(March 2001) A.C.E. underestimated duplicate enumerations in the census and correspondingly overestimated correct enumerations. It also overestimated P-sample Census Day residents, particularly nonmatches. The net effect (assuming an accurate estimate of omissions) was to overstate the correct enumeration rate, understate the match rate, and overstate the DSE estimate of the population by about 6.3 million people. Correcting this overstatement (before an adjustment for undercounting of men relative to women) would have produced an estimated net overcount of the population of 3 million people or 1.1 percent of the household population (see U.S. Census Bureau, 2003c:Table 12; see also Sections 6-B and 6-C.2).
The A.C.E. (and PES) involved a two-stage matching process. The first stage of matching occurred after P-sample interviewing; it began with a computer match followed by a clerical review of possible matches and nonmatches in order to establish an initial match status (P-sample) or enumeration status (E-sample) for as many cases as possible. The second stage occurred after follow-up of specified nonmatched and unresolved cases to try to resolve their status using additional information from the follow-up interviews. The accuracy of the matching can be no better than the accuracy of the underlying data about household composition and residence (as discussed in Section 6-A.7). Assuming accurate information, the question is the quality of the matching itself.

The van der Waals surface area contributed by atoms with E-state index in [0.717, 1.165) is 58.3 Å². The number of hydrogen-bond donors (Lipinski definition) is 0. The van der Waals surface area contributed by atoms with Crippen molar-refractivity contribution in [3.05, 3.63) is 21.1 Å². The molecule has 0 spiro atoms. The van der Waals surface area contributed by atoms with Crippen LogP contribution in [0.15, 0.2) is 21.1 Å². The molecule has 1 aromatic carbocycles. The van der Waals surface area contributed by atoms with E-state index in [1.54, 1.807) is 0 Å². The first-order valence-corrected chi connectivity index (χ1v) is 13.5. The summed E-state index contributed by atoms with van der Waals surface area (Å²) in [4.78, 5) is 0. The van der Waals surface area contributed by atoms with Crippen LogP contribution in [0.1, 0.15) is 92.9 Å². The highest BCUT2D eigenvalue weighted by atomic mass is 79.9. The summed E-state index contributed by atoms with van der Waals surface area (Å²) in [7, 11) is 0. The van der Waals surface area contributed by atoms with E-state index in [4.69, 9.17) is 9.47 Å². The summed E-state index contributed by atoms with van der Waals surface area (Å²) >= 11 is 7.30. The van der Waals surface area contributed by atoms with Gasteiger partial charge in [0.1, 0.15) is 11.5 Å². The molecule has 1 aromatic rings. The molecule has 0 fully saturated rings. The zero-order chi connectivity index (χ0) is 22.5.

Examination of data from the original (production) A.C.E. matching provides indicators that the quality was high. Specifically, initial match status codes were rarely overturned at a subsequent stage of matching: clerks confirmed a high percentage (93 percent) of computer-designated possible matches as matches; technicians and analysts who reviewed clerical matches rarely overturned the clerks’ decisions, and field follow-up most often confirmed the before-follow-up match code or left the case unresolved.7 Because of the dependent nature of the production matching, however, such